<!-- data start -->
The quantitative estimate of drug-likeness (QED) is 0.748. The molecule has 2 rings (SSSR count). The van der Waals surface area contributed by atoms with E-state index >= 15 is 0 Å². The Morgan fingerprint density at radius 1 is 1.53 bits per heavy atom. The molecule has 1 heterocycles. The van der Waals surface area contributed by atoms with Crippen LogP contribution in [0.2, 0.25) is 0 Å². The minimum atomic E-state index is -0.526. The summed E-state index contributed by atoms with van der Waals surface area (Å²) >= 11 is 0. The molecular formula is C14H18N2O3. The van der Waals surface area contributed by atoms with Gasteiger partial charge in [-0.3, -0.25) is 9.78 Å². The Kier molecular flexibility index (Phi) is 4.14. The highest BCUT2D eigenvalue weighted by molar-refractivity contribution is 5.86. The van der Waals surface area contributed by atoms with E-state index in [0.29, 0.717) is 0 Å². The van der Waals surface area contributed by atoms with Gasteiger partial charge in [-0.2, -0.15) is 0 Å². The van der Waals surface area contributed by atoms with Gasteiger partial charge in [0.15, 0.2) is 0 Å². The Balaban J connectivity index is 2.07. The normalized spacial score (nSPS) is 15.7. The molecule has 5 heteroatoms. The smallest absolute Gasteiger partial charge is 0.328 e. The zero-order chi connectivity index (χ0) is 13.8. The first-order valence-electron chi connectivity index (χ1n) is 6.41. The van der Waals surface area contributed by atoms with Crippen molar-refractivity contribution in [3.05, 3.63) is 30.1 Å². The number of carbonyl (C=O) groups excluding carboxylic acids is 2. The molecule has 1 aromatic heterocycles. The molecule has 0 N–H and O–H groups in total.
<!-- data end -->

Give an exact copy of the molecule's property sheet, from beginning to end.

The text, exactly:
The quantitative estimate of drug-likeness (QED) is 0.748. The molecule has 2 rings (SSSR count). The van der Waals surface area contributed by atoms with E-state index >= 15 is 0 Å². The Morgan fingerprint density at radius 1 is 1.53 bits per heavy atom. The molecule has 1 heterocycles. The van der Waals surface area contributed by atoms with Crippen LogP contribution in [0.2, 0.25) is 0 Å². The minimum atomic E-state index is -0.526. The summed E-state index contributed by atoms with van der Waals surface area (Å²) >= 11 is 0. The molecular formula is C14H18N2O3. The van der Waals surface area contributed by atoms with Gasteiger partial charge in [-0.3, -0.25) is 9.78 Å². The Kier molecular flexibility index (Phi) is 4.14. The highest BCUT2D eigenvalue weighted by molar-refractivity contribution is 5.86. The van der Waals surface area contributed by atoms with E-state index in [0.29, 0.717) is 0 Å². The van der Waals surface area contributed by atoms with Gasteiger partial charge in [-0.2, -0.15) is 0 Å². The van der Waals surface area contributed by atoms with Gasteiger partial charge in [0.15, 0.2) is 0 Å². The Balaban J connectivity index is 2.07. The normalized spacial score (nSPS) is 15.7. The molecule has 5 heteroatoms. The smallest absolute Gasteiger partial charge is 0.328 e. The zero-order chi connectivity index (χ0) is 13.8. The first-order valence-electron chi connectivity index (χ1n) is 6.41. The van der Waals surface area contributed by atoms with Crippen molar-refractivity contribution in [3.05, 3.63) is 30.1 Å². The number of carbonyl (C=O) groups excluding carboxylic acids is 2. The molecule has 1 aromatic heterocycles. The molecule has 0 N–H and O–H groups in total.